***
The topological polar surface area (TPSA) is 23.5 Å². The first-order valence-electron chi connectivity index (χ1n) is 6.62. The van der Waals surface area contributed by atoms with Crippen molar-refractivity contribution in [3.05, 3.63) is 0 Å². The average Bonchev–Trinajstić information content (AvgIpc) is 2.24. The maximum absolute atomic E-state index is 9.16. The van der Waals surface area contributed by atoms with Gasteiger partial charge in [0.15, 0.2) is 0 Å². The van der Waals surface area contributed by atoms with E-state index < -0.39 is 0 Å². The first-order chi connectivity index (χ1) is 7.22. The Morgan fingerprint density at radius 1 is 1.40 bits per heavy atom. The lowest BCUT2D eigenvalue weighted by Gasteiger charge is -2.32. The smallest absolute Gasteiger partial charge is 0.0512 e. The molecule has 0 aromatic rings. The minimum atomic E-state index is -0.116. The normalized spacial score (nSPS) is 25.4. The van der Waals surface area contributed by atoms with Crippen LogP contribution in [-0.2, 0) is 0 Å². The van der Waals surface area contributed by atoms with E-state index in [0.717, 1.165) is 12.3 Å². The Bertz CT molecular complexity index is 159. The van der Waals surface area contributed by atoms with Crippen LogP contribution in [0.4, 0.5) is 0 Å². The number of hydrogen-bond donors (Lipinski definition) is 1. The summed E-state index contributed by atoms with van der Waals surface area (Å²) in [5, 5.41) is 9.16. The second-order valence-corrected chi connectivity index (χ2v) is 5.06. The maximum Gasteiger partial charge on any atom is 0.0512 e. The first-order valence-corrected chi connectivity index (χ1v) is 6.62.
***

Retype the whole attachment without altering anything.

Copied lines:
The topological polar surface area (TPSA) is 23.5 Å². The first-order valence-electron chi connectivity index (χ1n) is 6.62. The van der Waals surface area contributed by atoms with Crippen molar-refractivity contribution in [3.05, 3.63) is 0 Å². The average Bonchev–Trinajstić information content (AvgIpc) is 2.24. The maximum absolute atomic E-state index is 9.16. The van der Waals surface area contributed by atoms with Gasteiger partial charge in [0.15, 0.2) is 0 Å². The van der Waals surface area contributed by atoms with E-state index < -0.39 is 0 Å². The first-order chi connectivity index (χ1) is 7.22. The Morgan fingerprint density at radius 1 is 1.40 bits per heavy atom. The lowest BCUT2D eigenvalue weighted by Gasteiger charge is -2.32. The smallest absolute Gasteiger partial charge is 0.0512 e. The molecule has 0 aromatic rings. The minimum atomic E-state index is -0.116. The normalized spacial score (nSPS) is 25.4. The van der Waals surface area contributed by atoms with Crippen LogP contribution in [-0.2, 0) is 0 Å². The van der Waals surface area contributed by atoms with E-state index in [0.717, 1.165) is 12.3 Å². The Bertz CT molecular complexity index is 159. The van der Waals surface area contributed by atoms with Crippen LogP contribution in [0.4, 0.5) is 0 Å². The number of hydrogen-bond donors (Lipinski definition) is 1. The summed E-state index contributed by atoms with van der Waals surface area (Å²) in [5, 5.41) is 9.16. The second-order valence-corrected chi connectivity index (χ2v) is 5.06. The maximum Gasteiger partial charge on any atom is 0.0512 e. The first-order valence-corrected chi connectivity index (χ1v) is 6.62.